CINCINNATI - New storefronts and apartments in College Hill. A new park in Westwood. Money to lure developers to West Price Hill.
More than $30 million has been set aside for projects in these Cincinnati neighborhoods and others under a budget plan released this week by Mayor John Cranley.
“There has been talk forever about investing in the city’s neighborhoods, not just the urban core,” Cranley said. “All of these projects have enormous grassroots support, and they’re just waiting for the city to finally put in real resources.”
WCPO was offered an early look at Cranley’s proposal and the projects, which span Avondale, Bond Hill, College Hill, Madisonville, North Avondale, West Price Hill and Westwood.
“The vast majority of these projects have been on the planning table for a long time, but they lacked resources to get them done,” Cranley said. “It’s these kinds of public-private partnerships that help neighborhoods achieve their goals and visions.”
Cranley joined leaders from College Hill, Westwood and West Price Hill at a Monday morning press conference to unveil plans for $10 million in long-anticipated redevelopment work in each of those neighborhoods. It was the first of at least three conferences planned across the city this week as the mayor rolls out details for his two-year budget plan.
Where the Money is Coming From
All told, Cranley’s plan calls for up to $35 million to be invested into a series of neighborhood projects slated to be unveiled this week.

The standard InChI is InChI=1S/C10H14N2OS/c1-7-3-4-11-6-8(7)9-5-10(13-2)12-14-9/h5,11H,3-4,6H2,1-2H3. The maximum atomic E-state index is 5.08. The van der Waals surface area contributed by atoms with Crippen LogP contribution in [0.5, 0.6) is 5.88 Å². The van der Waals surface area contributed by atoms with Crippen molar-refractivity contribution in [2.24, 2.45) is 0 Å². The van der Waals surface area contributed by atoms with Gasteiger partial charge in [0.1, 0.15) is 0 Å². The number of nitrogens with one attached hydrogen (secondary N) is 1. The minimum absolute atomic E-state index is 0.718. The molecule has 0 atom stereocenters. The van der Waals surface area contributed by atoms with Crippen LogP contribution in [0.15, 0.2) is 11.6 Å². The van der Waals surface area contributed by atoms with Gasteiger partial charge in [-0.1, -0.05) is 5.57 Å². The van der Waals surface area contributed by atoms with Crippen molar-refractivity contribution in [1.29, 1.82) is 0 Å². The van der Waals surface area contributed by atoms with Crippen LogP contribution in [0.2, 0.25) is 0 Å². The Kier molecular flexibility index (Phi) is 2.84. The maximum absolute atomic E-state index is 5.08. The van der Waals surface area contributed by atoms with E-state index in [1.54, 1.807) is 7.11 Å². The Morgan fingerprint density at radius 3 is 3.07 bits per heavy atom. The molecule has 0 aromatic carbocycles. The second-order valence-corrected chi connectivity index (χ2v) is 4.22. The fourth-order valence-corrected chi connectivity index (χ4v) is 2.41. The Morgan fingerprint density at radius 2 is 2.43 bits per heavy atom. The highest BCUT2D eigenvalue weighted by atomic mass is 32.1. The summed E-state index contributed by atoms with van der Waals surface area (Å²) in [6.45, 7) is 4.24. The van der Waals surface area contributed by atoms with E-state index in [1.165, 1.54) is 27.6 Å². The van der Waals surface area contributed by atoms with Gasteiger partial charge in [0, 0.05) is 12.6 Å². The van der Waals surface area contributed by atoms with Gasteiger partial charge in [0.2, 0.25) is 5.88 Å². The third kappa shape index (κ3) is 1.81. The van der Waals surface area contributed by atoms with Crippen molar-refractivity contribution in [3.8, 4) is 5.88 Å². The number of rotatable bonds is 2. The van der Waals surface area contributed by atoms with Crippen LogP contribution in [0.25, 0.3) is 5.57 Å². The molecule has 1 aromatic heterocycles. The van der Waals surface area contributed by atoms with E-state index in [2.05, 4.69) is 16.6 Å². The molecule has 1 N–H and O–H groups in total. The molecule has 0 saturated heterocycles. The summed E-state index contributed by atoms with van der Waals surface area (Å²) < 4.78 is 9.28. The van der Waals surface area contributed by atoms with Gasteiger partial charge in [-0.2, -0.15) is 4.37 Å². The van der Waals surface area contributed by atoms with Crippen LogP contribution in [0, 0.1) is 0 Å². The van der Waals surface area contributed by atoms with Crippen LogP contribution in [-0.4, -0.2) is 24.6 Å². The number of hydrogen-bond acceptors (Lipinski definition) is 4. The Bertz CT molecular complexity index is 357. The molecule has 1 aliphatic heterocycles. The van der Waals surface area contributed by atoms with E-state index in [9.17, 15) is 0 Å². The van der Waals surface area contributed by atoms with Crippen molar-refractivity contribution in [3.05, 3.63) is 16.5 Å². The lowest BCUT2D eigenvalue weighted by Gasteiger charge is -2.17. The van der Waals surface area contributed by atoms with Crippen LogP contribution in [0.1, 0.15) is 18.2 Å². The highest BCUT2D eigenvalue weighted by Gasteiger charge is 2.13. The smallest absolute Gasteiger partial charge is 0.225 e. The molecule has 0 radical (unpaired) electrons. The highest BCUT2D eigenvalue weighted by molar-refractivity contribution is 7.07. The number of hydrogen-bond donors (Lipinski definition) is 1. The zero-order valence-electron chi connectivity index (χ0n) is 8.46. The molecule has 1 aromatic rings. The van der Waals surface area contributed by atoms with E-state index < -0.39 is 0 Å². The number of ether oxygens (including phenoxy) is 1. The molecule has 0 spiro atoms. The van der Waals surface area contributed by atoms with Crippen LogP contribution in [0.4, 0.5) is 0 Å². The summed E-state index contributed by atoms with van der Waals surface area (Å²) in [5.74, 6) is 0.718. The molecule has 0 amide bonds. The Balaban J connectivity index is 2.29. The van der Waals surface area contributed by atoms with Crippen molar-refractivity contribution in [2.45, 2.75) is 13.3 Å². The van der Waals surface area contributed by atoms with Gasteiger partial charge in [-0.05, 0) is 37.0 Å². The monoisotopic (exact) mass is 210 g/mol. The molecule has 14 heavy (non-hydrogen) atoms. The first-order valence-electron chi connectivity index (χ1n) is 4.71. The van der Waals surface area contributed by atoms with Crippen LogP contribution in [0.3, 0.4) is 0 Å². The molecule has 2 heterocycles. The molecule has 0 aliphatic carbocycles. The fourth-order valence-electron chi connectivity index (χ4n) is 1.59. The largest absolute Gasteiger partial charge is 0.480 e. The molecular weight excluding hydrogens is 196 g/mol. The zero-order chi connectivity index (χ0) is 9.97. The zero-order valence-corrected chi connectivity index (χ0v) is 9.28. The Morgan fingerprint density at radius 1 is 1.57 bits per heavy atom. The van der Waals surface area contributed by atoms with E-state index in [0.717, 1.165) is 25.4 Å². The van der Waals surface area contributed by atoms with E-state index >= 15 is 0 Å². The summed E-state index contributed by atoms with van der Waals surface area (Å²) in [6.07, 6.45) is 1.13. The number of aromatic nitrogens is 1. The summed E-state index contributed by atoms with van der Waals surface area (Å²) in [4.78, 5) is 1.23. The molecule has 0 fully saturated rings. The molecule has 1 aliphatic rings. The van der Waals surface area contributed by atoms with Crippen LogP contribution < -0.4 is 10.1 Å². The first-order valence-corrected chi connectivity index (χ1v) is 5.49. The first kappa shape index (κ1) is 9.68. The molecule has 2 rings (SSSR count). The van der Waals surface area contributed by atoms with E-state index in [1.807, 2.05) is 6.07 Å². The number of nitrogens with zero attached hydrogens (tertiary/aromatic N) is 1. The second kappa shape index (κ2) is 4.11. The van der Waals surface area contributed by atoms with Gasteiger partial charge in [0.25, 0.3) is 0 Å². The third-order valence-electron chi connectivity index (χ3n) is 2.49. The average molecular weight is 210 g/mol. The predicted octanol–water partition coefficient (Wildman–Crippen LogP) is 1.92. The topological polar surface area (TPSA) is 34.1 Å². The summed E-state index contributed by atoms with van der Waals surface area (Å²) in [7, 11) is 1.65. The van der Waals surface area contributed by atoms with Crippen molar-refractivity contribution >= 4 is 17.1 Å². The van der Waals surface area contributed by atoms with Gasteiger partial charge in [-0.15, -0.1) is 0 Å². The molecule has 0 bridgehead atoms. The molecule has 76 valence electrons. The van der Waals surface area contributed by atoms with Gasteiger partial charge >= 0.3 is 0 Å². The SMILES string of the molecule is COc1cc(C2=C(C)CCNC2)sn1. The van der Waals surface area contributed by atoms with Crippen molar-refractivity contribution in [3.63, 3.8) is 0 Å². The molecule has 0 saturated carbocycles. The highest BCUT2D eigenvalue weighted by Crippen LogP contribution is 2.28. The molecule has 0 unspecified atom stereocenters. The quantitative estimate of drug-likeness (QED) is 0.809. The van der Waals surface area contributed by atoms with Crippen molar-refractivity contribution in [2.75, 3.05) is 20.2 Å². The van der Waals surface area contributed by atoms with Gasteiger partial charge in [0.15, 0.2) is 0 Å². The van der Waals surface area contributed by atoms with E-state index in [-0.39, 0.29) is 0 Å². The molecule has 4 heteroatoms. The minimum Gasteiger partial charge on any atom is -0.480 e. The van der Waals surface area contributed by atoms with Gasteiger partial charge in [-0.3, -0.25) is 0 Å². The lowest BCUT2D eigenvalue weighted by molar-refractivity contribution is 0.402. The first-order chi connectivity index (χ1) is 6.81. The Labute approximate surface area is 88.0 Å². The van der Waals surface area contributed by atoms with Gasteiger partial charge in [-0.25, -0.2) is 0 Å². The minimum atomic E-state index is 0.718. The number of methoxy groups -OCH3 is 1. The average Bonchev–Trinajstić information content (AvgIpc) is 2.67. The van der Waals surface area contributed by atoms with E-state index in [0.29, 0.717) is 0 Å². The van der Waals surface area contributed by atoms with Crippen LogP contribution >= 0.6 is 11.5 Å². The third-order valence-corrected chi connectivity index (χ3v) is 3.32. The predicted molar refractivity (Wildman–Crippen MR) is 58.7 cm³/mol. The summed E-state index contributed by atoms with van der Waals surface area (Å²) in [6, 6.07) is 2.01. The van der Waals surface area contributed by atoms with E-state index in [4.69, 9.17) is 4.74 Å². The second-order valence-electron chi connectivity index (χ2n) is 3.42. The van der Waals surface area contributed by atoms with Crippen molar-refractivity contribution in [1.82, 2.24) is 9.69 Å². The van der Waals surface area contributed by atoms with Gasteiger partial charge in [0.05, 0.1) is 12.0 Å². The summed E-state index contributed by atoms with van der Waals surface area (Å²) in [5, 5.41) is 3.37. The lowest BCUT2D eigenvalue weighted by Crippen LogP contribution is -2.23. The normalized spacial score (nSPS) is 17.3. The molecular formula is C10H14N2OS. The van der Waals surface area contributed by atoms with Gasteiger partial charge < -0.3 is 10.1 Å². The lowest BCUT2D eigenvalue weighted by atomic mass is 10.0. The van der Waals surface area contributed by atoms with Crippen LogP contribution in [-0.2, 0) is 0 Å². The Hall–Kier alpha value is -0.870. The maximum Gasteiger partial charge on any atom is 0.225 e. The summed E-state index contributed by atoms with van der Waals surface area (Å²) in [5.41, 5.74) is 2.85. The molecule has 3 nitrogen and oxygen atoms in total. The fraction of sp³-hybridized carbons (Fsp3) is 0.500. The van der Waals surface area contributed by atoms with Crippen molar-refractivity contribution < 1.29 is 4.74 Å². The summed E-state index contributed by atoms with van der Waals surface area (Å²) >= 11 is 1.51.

Money for the projects, Cranley told WCPO, is coming from two main sources: money recovered from the sale of land part of the Blue Ash Airport and newly awarded tax credits.
Here’s a breakdown:
$25 million: Nearly a decade ago, the city Cincinnati sold 130 acres of land at Blue Ash Airport to the city of Blue Ash for roughly $37 million. At the time, city leaders said those dollars were to be used for neighborhood projects. However, the money was used instead to invest in the streetcar.
“That wasn’t smart,” Cranley said. “I wasn’t for the streetcar, but the reason that wasn’t smart was because it tied up money that has flexibility other sources don’t have.”
For example, municipalities can’t use tax dollars to invest in private projects, but proceeds from land sales can be used.
Last year, when the city refinanced the streetcar debt at a lower interest rate – it not only saved the city money and but it freed up $25 million – money that Cranley says should be used for its original purpose: “Investing in our neighborhood.”
$10 million: Norfolk Southern is giving the city $10 million in tax credits they were awarded from the federal government for railway maintenance. The rail company leases the city-owned railway line that runs to Chattanooga, Tennessee, and it owns the unused rail line poised to become the Wasson Way bike trail. “It’s totally unexpected, and fortuitous” said Cranley of the tax credit award.
'It’s Time For the City to Put Up’
Projects in College Hill, Westwood and West Price Hill are being unveiled this week as Cranley offers details on his budget plan.
The projects include:
College Hill Station
For more than a decade the College Hill Community Urban Redevelopment Corp. and the city have worked redevelop the corner of Hamilton Avenue and North Bend Road.
The intersection had long plagued by storefront closings – including the shut down of key neighborhood retailers including a Kroger grocery store and CVS.